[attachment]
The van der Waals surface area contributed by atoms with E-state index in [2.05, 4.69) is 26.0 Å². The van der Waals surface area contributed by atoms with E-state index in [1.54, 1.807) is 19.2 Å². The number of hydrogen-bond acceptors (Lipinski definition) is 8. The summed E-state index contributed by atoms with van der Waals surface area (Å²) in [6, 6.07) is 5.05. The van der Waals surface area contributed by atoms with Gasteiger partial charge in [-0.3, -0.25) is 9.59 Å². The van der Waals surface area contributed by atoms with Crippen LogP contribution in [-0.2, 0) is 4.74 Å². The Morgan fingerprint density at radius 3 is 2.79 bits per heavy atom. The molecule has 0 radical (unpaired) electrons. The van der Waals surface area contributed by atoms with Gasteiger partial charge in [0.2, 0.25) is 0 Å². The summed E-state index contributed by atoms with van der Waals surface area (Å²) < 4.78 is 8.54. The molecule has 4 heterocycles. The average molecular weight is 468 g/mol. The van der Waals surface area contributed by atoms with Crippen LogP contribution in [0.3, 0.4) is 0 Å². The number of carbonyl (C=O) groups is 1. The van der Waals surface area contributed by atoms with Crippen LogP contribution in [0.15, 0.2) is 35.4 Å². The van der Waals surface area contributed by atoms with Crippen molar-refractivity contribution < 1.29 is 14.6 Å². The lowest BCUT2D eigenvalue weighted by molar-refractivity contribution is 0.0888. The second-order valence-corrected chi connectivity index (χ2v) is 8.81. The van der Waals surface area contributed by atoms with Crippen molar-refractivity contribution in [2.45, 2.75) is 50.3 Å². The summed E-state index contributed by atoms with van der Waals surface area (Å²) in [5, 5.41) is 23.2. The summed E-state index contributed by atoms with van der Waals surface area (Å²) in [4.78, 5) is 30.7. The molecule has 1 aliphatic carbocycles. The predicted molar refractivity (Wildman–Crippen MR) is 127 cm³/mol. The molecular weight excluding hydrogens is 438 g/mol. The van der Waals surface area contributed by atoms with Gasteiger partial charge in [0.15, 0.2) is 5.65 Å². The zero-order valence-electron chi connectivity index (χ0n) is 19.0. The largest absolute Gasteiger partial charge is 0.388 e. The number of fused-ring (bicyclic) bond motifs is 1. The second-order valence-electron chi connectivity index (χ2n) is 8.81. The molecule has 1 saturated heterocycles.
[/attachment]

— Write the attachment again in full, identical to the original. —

The van der Waals surface area contributed by atoms with E-state index in [2.05, 4.69) is 26.0 Å². The van der Waals surface area contributed by atoms with E-state index in [1.54, 1.807) is 19.2 Å². The number of hydrogen-bond acceptors (Lipinski definition) is 8. The summed E-state index contributed by atoms with van der Waals surface area (Å²) in [6, 6.07) is 5.05. The van der Waals surface area contributed by atoms with Gasteiger partial charge in [-0.3, -0.25) is 9.59 Å². The van der Waals surface area contributed by atoms with Crippen LogP contribution in [-0.2, 0) is 4.74 Å². The Morgan fingerprint density at radius 3 is 2.79 bits per heavy atom. The molecule has 0 radical (unpaired) electrons. The van der Waals surface area contributed by atoms with Gasteiger partial charge in [0.2, 0.25) is 0 Å². The summed E-state index contributed by atoms with van der Waals surface area (Å²) < 4.78 is 8.54. The molecule has 4 heterocycles. The average molecular weight is 468 g/mol. The van der Waals surface area contributed by atoms with Crippen LogP contribution in [0.3, 0.4) is 0 Å². The number of carbonyl (C=O) groups is 1. The van der Waals surface area contributed by atoms with Crippen LogP contribution in [0.15, 0.2) is 35.4 Å². The van der Waals surface area contributed by atoms with Crippen molar-refractivity contribution < 1.29 is 14.6 Å². The lowest BCUT2D eigenvalue weighted by molar-refractivity contribution is 0.0888. The second-order valence-corrected chi connectivity index (χ2v) is 8.81. The van der Waals surface area contributed by atoms with Crippen molar-refractivity contribution in [2.45, 2.75) is 50.3 Å². The summed E-state index contributed by atoms with van der Waals surface area (Å²) in [5, 5.41) is 23.2. The summed E-state index contributed by atoms with van der Waals surface area (Å²) in [4.78, 5) is 30.7. The molecule has 1 aliphatic carbocycles. The predicted molar refractivity (Wildman–Crippen MR) is 127 cm³/mol. The molecular weight excluding hydrogens is 438 g/mol. The van der Waals surface area contributed by atoms with Gasteiger partial charge in [0.15, 0.2) is 5.65 Å². The zero-order valence-electron chi connectivity index (χ0n) is 19.0. The largest absolute Gasteiger partial charge is 0.388 e. The number of fused-ring (bicyclic) bond motifs is 1. The second-order valence-electron chi connectivity index (χ2n) is 8.81. The molecule has 1 saturated heterocycles.